Majority of consultation respondents against changes to maternity services in Northern Trust
By Michelle Weir, Local Democracy Reporter
The majority of respondents to a Northern Health and Social Care Trust consultation into the future of maternity services to date are against change, board members have heard. In an update to board members at a meeting last week, Chief Executive Jennifer Welsh reported “some support for service change”. The Trust has been in contact with MLAs, MPs, local authorities, GPs and 689 local groups and organisations in the northern area as the consultation continues.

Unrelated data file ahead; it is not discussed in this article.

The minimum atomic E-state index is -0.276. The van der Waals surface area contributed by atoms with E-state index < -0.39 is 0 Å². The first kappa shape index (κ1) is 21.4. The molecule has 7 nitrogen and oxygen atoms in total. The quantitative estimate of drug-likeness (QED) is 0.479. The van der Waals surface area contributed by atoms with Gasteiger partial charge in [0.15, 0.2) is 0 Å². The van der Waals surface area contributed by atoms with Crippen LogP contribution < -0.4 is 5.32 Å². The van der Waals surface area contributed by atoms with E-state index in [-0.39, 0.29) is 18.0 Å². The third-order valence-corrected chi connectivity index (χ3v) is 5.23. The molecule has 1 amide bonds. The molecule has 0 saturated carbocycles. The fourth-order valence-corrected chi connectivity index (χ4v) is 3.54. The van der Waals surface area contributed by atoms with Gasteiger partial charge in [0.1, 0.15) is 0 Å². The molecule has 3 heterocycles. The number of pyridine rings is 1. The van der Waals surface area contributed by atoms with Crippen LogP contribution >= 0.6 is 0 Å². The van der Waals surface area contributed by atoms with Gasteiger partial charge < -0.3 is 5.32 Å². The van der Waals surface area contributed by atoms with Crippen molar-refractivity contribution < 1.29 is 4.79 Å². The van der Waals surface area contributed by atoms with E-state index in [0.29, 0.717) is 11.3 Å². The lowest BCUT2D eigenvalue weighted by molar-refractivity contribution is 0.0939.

The chief executive said that Trust staff will consider all responses during the consultation period which will continue until March 3 before making a decision at a meeting of the Trust board on March 23. “There is still an opportunity for the public to engage directly with us during the consultation process, she stated. “We are very happy to meet with any organisation or group face to face.” As part of the consultation process, the Trust is holding two online listening events as the Trust seeks an interim solution for its maternity service. The second will take place online to encourage as many people as possible to attend on Wednesday February 8, at 11am. Details can be found on the Trust’s website. Maternity services are currently provided at Antrim Hospital and Causeway Hospital in Coleraine for approximately 4,000 women annually. The Trust has stressed there are a number of options to be considered in the longer term in order to future-proof its service configuration, which will be subject to public consultation and ministerial approval. At the consultation launch, a report to members said: “In Causeway, the number of births has been decreasing each year and the number is expected to fall below 900 by the end of 2022. That equates to approximately 2.5 births per day and raises serious concerns about how medical and midwifery staff can maintain their skills in relation to complex care. “NISRA figures suggest that over the next 20 years, the number of births in the Causeway area will fall by 11%. “The Trust has carefully considered the situation over the past months and has now identified two clinically deliverable options that it believes will provide better outcomes and quality of care for women living in the Trust area. “The first option would move all consultant-led births to the Antrim site, which would as a result provide intrapartum care for an additional 600-700 births per annum. “Also included in this option would be the development of a free-standing midwifery unit in Causeway for approximately 200-300 women who would be suitable for low intervention midwifery-led care and birth. “The Trust would also retain and enhance early pregnancy assessment units, antenatal and postnatal clinics and scheduled ambulatory services on the Causeway site. “The second option would move all births to the Antrim site, resulting in Antrim providing intrapartum care for an additional 900 births per annum. With this option, the Trust would also be retaining and enhancing early pregnancy assessment units, antenatal and postnatal clinics and ambulatory services on the Causeway site. “With both options, the Trust would also propose to explore the possibility of providing an interim alongside midwifery unit in Antrim, pending the development of the new purpose-built Women and Children’s Unit.” A business case for a new £210m women and children’s unit at Antrim Hospital was approved for submission to the Department of Health at a meeting of the Northern Health and Social Care Trust board at the end of November. It is not expected to be available until 2029. The Trust will need final approval for any proposed changes from the Department of Health/minister.
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